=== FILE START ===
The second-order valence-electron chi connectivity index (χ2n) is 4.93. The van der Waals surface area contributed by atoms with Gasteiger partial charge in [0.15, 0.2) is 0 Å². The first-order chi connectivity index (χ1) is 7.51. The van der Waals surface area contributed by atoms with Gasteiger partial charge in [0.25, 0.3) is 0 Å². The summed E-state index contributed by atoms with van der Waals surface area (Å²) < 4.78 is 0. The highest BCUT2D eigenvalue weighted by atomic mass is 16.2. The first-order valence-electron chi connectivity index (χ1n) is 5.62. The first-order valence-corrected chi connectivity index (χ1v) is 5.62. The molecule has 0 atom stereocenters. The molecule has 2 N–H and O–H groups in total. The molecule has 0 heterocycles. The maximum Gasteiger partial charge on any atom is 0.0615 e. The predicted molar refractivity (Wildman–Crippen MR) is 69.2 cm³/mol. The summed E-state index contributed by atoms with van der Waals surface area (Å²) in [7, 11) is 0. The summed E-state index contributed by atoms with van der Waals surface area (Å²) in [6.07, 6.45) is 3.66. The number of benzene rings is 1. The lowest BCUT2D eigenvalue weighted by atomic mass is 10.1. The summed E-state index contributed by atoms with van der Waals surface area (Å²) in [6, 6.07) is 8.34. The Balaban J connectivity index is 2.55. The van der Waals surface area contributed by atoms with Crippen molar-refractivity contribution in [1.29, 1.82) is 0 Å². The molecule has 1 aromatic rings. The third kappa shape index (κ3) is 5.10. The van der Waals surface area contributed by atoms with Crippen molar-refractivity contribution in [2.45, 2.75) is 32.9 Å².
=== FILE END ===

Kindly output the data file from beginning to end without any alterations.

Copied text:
The second-order valence-electron chi connectivity index (χ2n) is 4.93. The van der Waals surface area contributed by atoms with Gasteiger partial charge in [0.15, 0.2) is 0 Å². The first-order chi connectivity index (χ1) is 7.51. The van der Waals surface area contributed by atoms with Gasteiger partial charge in [0.25, 0.3) is 0 Å². The summed E-state index contributed by atoms with van der Waals surface area (Å²) < 4.78 is 0. The highest BCUT2D eigenvalue weighted by atomic mass is 16.2. The first-order valence-electron chi connectivity index (χ1n) is 5.62. The first-order valence-corrected chi connectivity index (χ1v) is 5.62. The molecule has 0 atom stereocenters. The molecule has 2 N–H and O–H groups in total. The molecule has 0 heterocycles. The maximum Gasteiger partial charge on any atom is 0.0615 e. The predicted molar refractivity (Wildman–Crippen MR) is 69.2 cm³/mol. The summed E-state index contributed by atoms with van der Waals surface area (Å²) in [7, 11) is 0. The summed E-state index contributed by atoms with van der Waals surface area (Å²) in [6.07, 6.45) is 3.66. The number of benzene rings is 1. The lowest BCUT2D eigenvalue weighted by atomic mass is 10.1. The summed E-state index contributed by atoms with van der Waals surface area (Å²) in [6, 6.07) is 8.34. The Balaban J connectivity index is 2.55. The van der Waals surface area contributed by atoms with Crippen molar-refractivity contribution in [1.29, 1.82) is 0 Å². The molecule has 1 aromatic rings. The third kappa shape index (κ3) is 5.10. The van der Waals surface area contributed by atoms with Crippen molar-refractivity contribution in [2.45, 2.75) is 32.9 Å².